Restaurants can be very noisy places. Modern high class design thinking includes marble floors, plenty of glass, hard-surface tables, trendy ceilings, mirrors, etc. All of these contribute to a potentially painful dining experience, no matter how good the food.
Poor acoustic design means that it is quite common to have to shout at your dining partner(s) over a table which, in this day and age, is usually a distance of not much more than half a metre. Because of this, the occasion can prove to be stressful rather than relaxing.
Clattering cutlery, scraping chairs, coffee machines, etc. all add to the general noise level and often it is difficult to communicate with staff over the general hubbub, which can lead to mistakes in orders.
It has been suggested that restaurants deliberately foster high noise levels to discourage diners from lingering in order to serve more covers. However, research also suggests that many customers simply won't go back. In fact, some restaurants can be so noisy that the levels exceed the Noise at Work Guidelines
Good quality acoustic treatments can make a significant difference but unfortunately are not usually included at the design stage, even though they can contribute to the design and decor. Remedial works are often awkward to implement once all the services and fittings have been installed.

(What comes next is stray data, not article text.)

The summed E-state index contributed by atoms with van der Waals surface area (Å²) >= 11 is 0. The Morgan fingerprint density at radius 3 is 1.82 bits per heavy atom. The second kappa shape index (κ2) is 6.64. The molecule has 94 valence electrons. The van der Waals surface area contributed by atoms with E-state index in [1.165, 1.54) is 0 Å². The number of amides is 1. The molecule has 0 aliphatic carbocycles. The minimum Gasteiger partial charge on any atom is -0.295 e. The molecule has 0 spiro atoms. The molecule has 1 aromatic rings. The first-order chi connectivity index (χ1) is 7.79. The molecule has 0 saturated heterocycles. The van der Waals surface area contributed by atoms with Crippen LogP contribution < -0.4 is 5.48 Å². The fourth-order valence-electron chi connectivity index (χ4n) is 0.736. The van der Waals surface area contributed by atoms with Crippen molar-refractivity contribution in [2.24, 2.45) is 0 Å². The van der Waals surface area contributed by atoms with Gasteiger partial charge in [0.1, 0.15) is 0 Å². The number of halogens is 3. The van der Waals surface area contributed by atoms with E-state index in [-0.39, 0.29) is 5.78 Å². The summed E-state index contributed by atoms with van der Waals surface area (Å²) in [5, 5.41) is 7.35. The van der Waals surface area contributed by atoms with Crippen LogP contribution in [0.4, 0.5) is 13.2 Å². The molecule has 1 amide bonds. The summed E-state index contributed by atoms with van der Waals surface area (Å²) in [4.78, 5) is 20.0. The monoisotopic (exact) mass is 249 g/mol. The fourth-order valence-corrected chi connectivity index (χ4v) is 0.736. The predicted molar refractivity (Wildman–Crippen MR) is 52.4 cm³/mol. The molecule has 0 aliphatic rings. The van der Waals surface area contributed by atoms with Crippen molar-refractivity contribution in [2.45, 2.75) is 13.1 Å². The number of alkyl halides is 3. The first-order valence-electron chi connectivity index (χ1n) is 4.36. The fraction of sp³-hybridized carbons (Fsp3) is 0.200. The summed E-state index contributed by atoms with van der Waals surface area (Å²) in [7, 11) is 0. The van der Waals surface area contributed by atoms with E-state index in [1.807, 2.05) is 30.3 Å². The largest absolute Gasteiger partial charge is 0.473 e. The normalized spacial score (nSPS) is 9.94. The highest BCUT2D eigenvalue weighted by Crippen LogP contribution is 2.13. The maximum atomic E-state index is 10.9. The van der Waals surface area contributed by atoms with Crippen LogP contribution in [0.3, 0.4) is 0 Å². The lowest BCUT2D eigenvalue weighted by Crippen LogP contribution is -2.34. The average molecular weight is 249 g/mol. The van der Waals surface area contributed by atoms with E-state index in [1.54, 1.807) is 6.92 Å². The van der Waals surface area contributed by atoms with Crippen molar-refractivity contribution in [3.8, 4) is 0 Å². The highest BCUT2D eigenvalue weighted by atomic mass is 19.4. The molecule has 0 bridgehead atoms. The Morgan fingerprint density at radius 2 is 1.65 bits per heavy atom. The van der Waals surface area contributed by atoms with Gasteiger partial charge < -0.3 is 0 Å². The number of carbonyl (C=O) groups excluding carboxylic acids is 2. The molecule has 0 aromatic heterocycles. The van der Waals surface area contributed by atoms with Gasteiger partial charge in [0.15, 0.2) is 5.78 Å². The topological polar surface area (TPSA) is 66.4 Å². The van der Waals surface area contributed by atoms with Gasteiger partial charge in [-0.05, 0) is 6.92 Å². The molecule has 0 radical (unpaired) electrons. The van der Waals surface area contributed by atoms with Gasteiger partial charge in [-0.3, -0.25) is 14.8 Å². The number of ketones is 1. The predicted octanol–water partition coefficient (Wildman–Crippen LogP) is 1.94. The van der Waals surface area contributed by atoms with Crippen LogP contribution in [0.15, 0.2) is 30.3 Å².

Carpets, unless at least 20mm thick, will make little improvement. Choosing tables and chairs that have rubber feet will reduce the scraping noise against a hard floor. Thick tablecloths are an improvement on bare metal tables as they will dampen the contact noise of cutlery and crockery.
Turning the sound system down slightly will mean that customers have to raise their voices less to be heard. Nobody wants to go home after a dining experience with a sore throat. But these are just small improvements. The best solution is to look also at the strategic placement of suitable acoustic treatment.
Inevitably, as a remedial solution, the ceiling is usually the only significant space available as a treatment option. Sometimes there is space for wall panels and acoustic screening should also be considered. Whatever the space, we can usually suggest a range of options, either standard or bespoke, but we would strongly urge owners who are thinking of a refit to consider the acoustic implications at the design stage, for cost savings and improved integration and performance.
After all, if customers feel relaxed and can dine in an atmosphere of acoustic comfort they are more likely to spend money, recommend the restaurant to others and stay longer. And that means better long term business.